Fldigi Users Manual  4.1.17
RX/TX Audio Levels

Receive audio

Setting the correct hardware, operating system, and fldigi received audio levels is not difficult, but it is the one setup procedure most often done incorrectly. The most commonly used sound card devices contain either a 16 or 24 bit analog to digital (a/d) converter. A 16 bit a/d can provide approximately 90 db of signal conversion. For the 16 bit converter, if the peak audio signal that the a/d can handle is +/- 1 volt then the minimum discernable signal (1 bit) will be +/- 30.5 microvolts. If more than a +/- 1 volt signal is applied to the a/d input then either one of two things may occur, (1) the audio is clipped, or (2) the audio is wrapped, large positive signals wrap to large negative signals and vice versa.

Signal decoding and signal display are two separate software processing paths:

signal_flow.png
Signal Path

The objective in adjusting the Rx audio is to use the full dynamic range of the a/d without either incurring over or under drive. fldigi provides a number of display controls to assist in setting up the Rx audio. fldigi does not attempt to control the system input mixer controls. Those must be adjusted by the operator. Mixer control access is different for each of the supported operating systems. The input signal level effects the decoder performance and the visual presentation of the signal.

fldigi displays the raw input signal in a VU style meter. This meter is accessed from one of two signal level configuration panels:

configure_signal_level_menu1.png
configure_signal_level_menu2.png
configure_signal_level.png
configure_signal_level_main.png

and on the Main Dialog, location shared with center status bar control. Left click on the status bar / vumeter to toggle between the two.

There are two controls that adjust the visual appearance of the waterfall. These controls are below and to the left of the waterfall, "Upper signal level (dB)", and "Signal range (dB)". The "Upper signal level" control is a gain control. 0 dB == x1,-6 dB = x2. These values are dB relative to input signal level. This control will effect the Waterfall (WF), Fourier Transform (FFT), and Signal (SIG) views. The "Signal range" control will only effect the WF and FFT views.

win10-fldigi-wf-adjust.png
Waterfall level/range controls

Set the level to -20 and the range to 70. Change the waterfall display to the "Scope" view. Do this by pressing the "WF" button twice if it is currently displaying the waterfall. You can also right click once on that button. That button acts as a rotary and is left/right click sensitive. The display should show what looks like an oscilloscope view of the received audio. This is the entire audio signal and not just the signal that is currently decoded.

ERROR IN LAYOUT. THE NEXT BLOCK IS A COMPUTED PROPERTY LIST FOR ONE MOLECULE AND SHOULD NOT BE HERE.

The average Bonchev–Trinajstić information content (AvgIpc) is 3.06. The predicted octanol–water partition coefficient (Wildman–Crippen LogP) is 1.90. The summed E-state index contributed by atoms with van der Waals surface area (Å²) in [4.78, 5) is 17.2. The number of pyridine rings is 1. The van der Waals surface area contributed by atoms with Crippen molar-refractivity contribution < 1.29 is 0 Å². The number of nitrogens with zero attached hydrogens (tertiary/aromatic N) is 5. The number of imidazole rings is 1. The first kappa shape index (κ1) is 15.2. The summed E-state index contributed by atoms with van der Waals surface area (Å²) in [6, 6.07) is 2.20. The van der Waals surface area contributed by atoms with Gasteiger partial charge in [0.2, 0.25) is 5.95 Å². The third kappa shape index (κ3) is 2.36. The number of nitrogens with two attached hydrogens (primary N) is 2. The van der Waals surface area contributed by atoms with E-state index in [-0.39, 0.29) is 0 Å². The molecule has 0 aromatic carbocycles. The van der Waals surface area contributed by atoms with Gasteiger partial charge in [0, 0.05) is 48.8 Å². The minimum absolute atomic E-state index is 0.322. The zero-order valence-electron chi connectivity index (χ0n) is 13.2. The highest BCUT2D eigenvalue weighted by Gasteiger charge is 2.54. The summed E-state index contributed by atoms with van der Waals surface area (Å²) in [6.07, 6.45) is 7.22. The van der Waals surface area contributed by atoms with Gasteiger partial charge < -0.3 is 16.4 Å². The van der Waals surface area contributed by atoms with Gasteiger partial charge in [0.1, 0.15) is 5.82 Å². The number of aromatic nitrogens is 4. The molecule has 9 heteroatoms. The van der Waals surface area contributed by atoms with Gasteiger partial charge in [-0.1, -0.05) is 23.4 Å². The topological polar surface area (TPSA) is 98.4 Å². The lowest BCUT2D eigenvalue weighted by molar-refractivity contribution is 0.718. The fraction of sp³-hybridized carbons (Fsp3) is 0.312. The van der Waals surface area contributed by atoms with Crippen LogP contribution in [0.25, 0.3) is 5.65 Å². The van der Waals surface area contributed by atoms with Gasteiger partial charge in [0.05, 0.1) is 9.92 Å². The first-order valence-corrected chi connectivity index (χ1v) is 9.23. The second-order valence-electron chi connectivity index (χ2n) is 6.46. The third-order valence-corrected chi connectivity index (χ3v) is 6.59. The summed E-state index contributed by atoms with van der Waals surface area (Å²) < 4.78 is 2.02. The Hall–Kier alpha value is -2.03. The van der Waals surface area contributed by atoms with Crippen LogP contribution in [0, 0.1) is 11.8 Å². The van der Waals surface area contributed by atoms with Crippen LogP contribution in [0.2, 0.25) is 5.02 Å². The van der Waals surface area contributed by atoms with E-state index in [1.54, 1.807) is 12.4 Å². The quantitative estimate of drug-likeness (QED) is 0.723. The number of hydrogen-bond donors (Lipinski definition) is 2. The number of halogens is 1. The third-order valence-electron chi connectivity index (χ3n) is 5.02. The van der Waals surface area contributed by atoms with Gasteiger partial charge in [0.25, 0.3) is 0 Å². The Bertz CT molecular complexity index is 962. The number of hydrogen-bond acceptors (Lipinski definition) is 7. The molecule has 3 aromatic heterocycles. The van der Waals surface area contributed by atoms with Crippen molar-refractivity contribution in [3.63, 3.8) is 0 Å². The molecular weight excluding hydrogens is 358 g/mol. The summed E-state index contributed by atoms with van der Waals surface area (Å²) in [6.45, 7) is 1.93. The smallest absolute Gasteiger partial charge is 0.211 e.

win10-fldigi-signal.png
Scope view

If your sound card a/d (also referred to as codec) is functioning correctly there should be no signal offset and the signal will be centered vertically about the x-axis. Set your transceiver to a portion of the band with no signals; 14.065 MHz might suffice. Adjust the audio path gain; transceiver audio, external audio codec gain, and operating system gain for a noise level that is about -50 dB on the VU meter. Then set the transceiver to an active portion of the digital band; 14.070 MHz for PSK or 14.074 MHz for JT type digital signals. Make sure that the input gain controls are not set too hot. The peak signals do should not exceed the upper/lower gray lines on the display. The diamond indicator to the left of the fldigi AFC button will be colored as follows:

  • BLACK - no signal present
  • GREEN - signals are in the correct range
  • YELLOW - signals level high, but still OK
  • RED - signals too high, danger of decode errors

The transition levels can be adjusted on the "Signal Level" configuration panel. The default settings will be good for most users. The colors can be set to suit the users' color vision.

You can then proceed to adjust the waterfall/fft appearance when you have the audio Rx level adjusted correctly. Remember that changing the WF/FFT/SIG level and range controls DOES NOT effect the decoder signal path.

The three signal views should be similar to this with the level/range controls set to -20 and 70 respectively. The waterfall palette used is "default.pal", and the received signal is about 20 dB above the noise floor.

win10-fldigi-wf.png
Waterfall
win10-fldigi-fft.png
FFT
win10-fldigi-signal.png
Scope

Windows Audio Properties

A combination of the Windows operating system and certain audio codecs needs to be accommodated. The codecs used by devices like the SignaLink-USB, the TS590S, and recent Icom transceivers are identified by the Windows operating system as "microphone" devices. The Windows mixer controls for that device are then set to insert about 30 dB of gain in the signal path. To compensate most users simply lower the transceiver audio output. The result is very poor decoding. The correct procedure is to force the Windows mixer controls to remove that 30 dB of gain. This procedure is for Windows 10, but is similar on Windows 7, and Windows 8.